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Reviewer's note: this review is for version 1.0 of the app. A new version (1.1) has just been released, promising great GPS accuracy; we're currently trying to acquire a copy of this latest version for review.
At first blush, TomTom on the iPhone looks remarkably like TomTom on, well, TomTom. The somewhat blocky map, with its range of pastel colours, looks almost unchanged, while the status boxes underneath have been given the merest lick of paint, along with some smoothed out fonts for good measure. It flits between portrait and landscape modes quickly and attractively.
Tap the map to bring up the main menu, though, and it's apparent that you're now on Planet iPhone. The Dutch company has dumped its usual icon-based interface for Apple's suite of swipe to scroll menus and lists. To make it easier to use when Apple's fruity phone is stuck to the windscreen, menu items are double the normal height and feature big friendly icons.
There is a slight lag when scrolling through menus and lists, but that doesn't compare with the wait between keystrokes when keying in a destination. That's because TomTom, like other iPhone navigation apps, is exhausting the iPhone's processing power as it whittles down the list of possible streets or points of interest you'd like to visit. Our other gripe centres around the keyboard, which being the standard iPhone variety, is an incy wincy bit too small, even in landscape mode, when mounted on the windshield.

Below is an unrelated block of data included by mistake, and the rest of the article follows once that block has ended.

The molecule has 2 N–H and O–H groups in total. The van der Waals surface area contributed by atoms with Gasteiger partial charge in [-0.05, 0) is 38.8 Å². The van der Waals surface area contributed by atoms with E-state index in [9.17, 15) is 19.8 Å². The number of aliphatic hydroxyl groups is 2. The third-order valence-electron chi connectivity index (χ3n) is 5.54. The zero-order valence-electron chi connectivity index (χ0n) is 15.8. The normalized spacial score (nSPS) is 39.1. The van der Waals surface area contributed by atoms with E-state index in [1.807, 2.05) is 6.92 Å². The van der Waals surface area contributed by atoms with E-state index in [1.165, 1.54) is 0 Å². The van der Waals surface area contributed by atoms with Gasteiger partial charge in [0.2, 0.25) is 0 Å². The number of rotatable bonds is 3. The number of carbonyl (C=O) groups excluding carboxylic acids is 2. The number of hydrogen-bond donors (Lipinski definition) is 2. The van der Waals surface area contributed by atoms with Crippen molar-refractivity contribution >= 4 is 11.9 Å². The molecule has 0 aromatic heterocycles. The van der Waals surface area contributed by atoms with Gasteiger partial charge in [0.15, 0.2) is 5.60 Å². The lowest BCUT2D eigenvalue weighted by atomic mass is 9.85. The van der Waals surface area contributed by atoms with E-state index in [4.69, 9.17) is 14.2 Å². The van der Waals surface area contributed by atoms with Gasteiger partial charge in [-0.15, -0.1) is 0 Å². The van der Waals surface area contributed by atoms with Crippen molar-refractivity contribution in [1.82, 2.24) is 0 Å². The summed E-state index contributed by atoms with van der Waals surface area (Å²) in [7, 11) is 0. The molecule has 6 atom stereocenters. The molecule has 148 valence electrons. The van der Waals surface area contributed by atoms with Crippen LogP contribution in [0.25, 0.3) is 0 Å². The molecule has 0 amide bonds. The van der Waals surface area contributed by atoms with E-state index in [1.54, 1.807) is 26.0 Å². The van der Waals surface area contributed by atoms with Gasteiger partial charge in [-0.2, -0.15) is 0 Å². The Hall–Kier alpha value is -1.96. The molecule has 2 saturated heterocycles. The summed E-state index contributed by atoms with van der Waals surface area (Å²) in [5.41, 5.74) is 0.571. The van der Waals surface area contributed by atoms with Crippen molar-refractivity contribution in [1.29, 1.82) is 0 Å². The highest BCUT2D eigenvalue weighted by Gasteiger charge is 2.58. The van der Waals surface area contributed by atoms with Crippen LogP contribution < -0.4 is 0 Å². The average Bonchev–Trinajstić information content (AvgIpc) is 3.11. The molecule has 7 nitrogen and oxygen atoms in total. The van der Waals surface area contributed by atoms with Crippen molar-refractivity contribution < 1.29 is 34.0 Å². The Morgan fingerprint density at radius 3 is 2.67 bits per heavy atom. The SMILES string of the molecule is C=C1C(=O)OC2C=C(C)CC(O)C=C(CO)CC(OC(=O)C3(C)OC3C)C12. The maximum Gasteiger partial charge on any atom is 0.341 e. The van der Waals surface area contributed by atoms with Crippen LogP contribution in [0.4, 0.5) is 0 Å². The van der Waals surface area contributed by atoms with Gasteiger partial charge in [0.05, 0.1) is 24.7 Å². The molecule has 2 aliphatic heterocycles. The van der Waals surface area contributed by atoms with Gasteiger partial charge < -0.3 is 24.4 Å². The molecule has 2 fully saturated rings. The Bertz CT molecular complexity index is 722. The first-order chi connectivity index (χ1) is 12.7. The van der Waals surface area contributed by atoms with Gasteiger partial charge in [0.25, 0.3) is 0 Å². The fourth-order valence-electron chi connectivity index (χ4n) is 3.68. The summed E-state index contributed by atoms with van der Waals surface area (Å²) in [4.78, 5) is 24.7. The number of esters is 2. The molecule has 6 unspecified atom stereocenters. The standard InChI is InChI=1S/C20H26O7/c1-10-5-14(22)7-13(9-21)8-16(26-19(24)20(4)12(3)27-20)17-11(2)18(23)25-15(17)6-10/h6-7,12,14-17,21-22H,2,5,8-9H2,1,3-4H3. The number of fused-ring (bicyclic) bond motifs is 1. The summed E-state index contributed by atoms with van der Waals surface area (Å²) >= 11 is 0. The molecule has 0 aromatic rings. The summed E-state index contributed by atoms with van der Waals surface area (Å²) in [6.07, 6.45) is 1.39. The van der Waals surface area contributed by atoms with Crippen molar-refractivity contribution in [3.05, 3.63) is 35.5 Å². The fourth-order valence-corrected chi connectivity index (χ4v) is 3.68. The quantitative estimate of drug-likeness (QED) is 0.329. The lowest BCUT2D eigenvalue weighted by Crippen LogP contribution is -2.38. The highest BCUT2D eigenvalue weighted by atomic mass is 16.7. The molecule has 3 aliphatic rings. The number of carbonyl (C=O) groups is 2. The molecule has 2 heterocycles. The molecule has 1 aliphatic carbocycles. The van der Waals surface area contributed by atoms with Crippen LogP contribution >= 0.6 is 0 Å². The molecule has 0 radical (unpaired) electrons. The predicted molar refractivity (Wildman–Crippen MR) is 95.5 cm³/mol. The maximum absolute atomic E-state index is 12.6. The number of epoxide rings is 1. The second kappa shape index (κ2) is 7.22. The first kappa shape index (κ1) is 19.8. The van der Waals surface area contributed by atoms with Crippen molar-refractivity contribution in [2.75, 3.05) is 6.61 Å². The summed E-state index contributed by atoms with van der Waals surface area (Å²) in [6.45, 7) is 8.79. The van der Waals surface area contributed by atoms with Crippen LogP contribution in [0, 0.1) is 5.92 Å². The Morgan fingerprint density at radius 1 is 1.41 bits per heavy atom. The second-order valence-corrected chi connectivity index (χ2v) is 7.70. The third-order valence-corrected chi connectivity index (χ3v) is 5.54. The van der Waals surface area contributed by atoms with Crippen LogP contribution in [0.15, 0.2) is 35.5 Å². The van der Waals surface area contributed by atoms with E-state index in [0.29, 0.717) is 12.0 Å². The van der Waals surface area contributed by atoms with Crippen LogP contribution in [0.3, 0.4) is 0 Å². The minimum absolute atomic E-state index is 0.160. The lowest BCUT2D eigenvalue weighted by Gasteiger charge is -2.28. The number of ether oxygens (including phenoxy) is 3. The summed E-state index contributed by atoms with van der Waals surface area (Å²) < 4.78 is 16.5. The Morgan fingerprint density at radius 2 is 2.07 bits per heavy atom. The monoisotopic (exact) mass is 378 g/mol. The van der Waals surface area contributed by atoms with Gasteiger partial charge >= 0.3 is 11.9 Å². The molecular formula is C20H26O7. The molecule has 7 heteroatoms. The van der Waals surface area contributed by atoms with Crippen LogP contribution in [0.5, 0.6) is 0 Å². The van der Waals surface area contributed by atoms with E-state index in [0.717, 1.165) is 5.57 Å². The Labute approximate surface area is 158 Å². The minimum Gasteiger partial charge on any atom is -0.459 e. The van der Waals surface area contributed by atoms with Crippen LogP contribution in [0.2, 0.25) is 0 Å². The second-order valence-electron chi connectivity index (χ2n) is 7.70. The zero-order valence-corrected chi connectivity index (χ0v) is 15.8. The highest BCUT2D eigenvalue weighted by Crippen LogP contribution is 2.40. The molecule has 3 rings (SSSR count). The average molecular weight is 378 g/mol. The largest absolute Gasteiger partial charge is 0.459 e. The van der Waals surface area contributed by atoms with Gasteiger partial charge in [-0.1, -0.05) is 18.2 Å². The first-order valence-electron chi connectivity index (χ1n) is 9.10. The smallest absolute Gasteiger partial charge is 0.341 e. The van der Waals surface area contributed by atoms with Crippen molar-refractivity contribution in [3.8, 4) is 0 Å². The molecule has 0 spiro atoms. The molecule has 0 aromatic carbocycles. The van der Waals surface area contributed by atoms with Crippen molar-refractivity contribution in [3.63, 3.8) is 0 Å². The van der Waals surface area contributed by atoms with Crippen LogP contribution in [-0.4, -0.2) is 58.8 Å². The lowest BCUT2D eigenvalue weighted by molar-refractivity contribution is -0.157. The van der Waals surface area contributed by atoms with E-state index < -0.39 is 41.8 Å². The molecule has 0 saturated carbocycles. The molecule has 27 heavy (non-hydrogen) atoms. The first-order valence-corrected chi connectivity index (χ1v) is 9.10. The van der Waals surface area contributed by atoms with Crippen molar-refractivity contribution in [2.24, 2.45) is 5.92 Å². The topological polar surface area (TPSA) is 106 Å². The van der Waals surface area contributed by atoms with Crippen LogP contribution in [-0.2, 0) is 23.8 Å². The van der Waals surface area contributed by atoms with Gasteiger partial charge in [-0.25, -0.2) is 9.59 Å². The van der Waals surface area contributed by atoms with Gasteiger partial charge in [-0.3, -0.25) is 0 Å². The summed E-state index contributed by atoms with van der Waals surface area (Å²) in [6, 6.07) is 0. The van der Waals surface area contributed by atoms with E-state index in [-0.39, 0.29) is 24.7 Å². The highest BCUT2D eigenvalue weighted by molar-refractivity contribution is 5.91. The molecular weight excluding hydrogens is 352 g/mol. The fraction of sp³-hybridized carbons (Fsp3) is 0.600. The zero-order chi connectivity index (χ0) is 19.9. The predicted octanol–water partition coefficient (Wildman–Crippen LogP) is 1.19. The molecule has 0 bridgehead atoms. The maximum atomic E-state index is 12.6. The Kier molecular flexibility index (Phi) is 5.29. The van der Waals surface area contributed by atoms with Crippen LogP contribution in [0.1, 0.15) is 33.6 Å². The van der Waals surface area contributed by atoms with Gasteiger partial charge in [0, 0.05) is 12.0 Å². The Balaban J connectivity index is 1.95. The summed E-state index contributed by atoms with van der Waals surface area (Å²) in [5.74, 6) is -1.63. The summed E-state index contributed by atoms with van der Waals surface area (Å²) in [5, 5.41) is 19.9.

TomTom's nav app is integrated with a few of the iPhone's native features. Those who have fleshed out their contact lists with addresses and also suffer from bouts of directionlessness are rewarded with the ability to navigate straight to those addresses. Points of interest in the TomTom's database can also be dialled directly from the app.
So far, the TomTom app is the only one of its kind to offer warnings for speed and red light cameras. As you approach one of these revenue generators a loud audio warning is played. This is accompanied by a flashing icon in the top left corner letting you know your distance from it, its type and, potentially, the speed limit; it's rather too small and a large text warning would have been better.